Comprehensive regulation of gun sellers appears to reduce the trafficking of guns to criminals, according to a study led by researchers at the Johns Hopkins Bloomberg School of Public Health. Preventing the diversion of guns to criminals is important because 85 percent of guns recovered by police were recovered from criminal suspects who were not the original purchasers of the guns according to prior research from the Bureau of Alcohol, Tobacco, Firearms and Explosives (ATF).
Of course the pro-gun bloggers are all taking the study apart. Most of them begin by pointing out that the Joyce Foundation partly funded the research. I don't think that proves anything since we already put a sceptical eye on these things anyway.
Another problem some people had with the report is the fact that in some cities where gun trafficking was low, crime is very high. What I think they conveniently overlooked is that the study differentiated between in-state and out-of-state trafficking. Where gun control laws are in effect, in-state trafficking is very low, proving the laws are effective. Crime may still be high due to out-of-state trafficking, as well as all the other problems that contribute to crime in inner cities.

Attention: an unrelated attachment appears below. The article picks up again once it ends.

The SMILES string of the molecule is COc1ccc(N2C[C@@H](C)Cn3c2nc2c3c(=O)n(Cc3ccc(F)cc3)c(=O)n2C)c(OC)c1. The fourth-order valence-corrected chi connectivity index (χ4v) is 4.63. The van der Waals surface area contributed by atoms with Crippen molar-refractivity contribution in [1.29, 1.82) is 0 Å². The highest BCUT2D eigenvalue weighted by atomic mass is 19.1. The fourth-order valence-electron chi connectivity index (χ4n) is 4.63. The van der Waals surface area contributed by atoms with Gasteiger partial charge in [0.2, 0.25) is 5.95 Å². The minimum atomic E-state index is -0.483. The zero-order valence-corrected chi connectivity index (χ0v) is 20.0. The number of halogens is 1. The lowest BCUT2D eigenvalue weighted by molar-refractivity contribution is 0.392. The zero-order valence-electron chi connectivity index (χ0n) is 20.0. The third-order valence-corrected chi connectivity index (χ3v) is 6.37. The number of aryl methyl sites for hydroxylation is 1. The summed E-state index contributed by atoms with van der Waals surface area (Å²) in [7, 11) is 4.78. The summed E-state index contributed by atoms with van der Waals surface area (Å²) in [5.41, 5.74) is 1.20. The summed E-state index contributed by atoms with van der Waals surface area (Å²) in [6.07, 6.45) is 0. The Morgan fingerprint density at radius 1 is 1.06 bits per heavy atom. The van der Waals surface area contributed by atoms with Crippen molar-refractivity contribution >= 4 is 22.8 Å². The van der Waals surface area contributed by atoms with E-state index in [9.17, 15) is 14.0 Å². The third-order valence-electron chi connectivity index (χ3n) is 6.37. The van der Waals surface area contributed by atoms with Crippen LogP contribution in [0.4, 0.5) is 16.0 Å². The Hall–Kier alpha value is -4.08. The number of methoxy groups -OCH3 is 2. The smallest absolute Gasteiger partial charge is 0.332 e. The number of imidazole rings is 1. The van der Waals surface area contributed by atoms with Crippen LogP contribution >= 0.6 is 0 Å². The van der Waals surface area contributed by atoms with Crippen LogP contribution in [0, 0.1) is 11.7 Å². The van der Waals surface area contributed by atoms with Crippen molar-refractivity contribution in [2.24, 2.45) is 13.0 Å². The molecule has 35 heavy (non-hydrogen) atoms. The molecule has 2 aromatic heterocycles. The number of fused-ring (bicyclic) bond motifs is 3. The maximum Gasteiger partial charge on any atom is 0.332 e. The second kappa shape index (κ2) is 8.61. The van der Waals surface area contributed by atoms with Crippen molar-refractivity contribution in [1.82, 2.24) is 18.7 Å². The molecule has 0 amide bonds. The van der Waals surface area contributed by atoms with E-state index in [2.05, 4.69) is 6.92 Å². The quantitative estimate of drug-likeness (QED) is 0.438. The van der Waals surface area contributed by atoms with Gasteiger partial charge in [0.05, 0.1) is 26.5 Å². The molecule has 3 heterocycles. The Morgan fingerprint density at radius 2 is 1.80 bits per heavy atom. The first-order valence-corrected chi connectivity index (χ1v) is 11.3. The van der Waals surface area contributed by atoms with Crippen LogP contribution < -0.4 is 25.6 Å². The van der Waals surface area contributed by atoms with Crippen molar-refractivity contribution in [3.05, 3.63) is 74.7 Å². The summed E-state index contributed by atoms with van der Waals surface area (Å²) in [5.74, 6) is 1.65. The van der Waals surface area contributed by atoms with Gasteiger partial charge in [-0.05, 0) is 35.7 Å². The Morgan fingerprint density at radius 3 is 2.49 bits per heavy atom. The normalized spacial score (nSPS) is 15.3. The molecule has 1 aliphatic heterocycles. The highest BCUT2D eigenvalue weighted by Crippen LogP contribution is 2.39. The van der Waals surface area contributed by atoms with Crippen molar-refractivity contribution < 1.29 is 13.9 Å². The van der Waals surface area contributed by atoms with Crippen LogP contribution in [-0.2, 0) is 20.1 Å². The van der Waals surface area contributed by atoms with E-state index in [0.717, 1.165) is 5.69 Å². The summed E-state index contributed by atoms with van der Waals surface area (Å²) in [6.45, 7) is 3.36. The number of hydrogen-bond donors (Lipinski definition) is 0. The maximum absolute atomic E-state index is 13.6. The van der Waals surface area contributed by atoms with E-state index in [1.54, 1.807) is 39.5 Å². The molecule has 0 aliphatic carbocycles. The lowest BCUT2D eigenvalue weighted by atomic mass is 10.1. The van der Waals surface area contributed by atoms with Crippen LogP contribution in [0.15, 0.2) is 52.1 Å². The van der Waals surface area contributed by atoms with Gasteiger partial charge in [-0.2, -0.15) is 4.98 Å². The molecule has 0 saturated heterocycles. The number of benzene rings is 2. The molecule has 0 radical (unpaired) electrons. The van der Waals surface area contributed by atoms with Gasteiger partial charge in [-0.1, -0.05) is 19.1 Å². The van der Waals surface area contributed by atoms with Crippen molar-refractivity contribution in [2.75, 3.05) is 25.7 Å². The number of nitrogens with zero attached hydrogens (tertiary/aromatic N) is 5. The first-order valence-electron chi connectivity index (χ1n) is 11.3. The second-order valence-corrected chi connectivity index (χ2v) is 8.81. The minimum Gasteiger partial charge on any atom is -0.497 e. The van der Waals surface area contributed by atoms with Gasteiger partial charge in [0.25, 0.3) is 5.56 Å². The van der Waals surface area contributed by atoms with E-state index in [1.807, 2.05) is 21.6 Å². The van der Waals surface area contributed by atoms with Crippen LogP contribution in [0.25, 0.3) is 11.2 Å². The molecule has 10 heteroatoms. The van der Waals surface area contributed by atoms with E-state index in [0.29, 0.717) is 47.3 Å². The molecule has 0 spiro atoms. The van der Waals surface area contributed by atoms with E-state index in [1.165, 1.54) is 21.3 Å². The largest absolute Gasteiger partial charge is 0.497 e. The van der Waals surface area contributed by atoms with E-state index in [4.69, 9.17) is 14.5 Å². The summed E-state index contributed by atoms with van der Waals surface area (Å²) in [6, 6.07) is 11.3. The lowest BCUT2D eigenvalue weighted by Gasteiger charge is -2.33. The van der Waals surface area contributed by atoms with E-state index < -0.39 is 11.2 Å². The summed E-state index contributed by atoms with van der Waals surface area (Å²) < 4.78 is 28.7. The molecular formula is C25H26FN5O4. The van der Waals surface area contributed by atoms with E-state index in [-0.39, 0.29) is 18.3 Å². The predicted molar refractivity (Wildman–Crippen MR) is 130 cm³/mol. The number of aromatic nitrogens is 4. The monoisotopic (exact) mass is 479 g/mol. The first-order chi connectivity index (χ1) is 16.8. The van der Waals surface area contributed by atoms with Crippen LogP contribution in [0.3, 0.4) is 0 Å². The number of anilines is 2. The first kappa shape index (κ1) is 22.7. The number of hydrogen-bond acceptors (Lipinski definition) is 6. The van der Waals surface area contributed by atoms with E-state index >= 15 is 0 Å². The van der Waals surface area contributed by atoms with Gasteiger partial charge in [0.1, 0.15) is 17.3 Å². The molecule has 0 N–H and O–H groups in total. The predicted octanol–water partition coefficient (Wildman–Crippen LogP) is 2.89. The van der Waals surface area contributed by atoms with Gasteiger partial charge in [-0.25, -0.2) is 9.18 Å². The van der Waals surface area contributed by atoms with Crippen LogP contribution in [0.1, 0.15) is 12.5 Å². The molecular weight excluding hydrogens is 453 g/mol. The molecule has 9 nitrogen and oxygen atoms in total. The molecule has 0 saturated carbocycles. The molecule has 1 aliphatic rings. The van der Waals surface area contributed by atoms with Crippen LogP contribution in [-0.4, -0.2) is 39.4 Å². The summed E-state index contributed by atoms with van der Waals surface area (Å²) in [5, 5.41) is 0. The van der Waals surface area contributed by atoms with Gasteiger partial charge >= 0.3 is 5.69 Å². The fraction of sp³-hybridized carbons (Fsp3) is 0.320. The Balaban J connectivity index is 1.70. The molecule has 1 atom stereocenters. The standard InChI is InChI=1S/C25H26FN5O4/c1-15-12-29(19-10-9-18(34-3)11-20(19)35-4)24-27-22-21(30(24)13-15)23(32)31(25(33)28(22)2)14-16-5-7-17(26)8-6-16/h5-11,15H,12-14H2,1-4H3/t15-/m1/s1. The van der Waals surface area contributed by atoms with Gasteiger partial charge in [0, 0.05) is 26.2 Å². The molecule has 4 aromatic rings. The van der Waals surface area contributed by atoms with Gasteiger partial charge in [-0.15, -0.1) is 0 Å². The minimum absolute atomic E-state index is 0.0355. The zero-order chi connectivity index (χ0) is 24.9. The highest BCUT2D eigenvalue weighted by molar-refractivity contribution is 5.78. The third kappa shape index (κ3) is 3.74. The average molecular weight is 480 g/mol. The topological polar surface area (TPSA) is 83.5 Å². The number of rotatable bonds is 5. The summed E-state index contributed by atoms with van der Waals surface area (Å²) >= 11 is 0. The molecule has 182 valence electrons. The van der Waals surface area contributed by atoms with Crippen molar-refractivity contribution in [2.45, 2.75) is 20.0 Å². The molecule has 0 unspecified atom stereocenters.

According to the study, cities with the lowest levels of in-state gun trafficking were Santa Ana, CA; Camden and Newark, NJ; New York, NY; and Boston, MA. Each of these cities was in a state that regulates private sales of handguns, four had strong gun dealer oversight and four had discretionary handgun purchase licensing systems. Cities with the highest levels of in-state gun trafficking were Gary, IN; Tucson, AZ; Phoenix, AZ; Albuquerque, NM; and Indianapolis, IN. None of these cities had any of the gun sales accountability measures examined in the study.
What that means is places like Phoenix are not only supplying their own state's criminals but also those of New Jersey and California. This cries out for a state-wide national policy on gun control.
What's your opinion? Please leave a comment.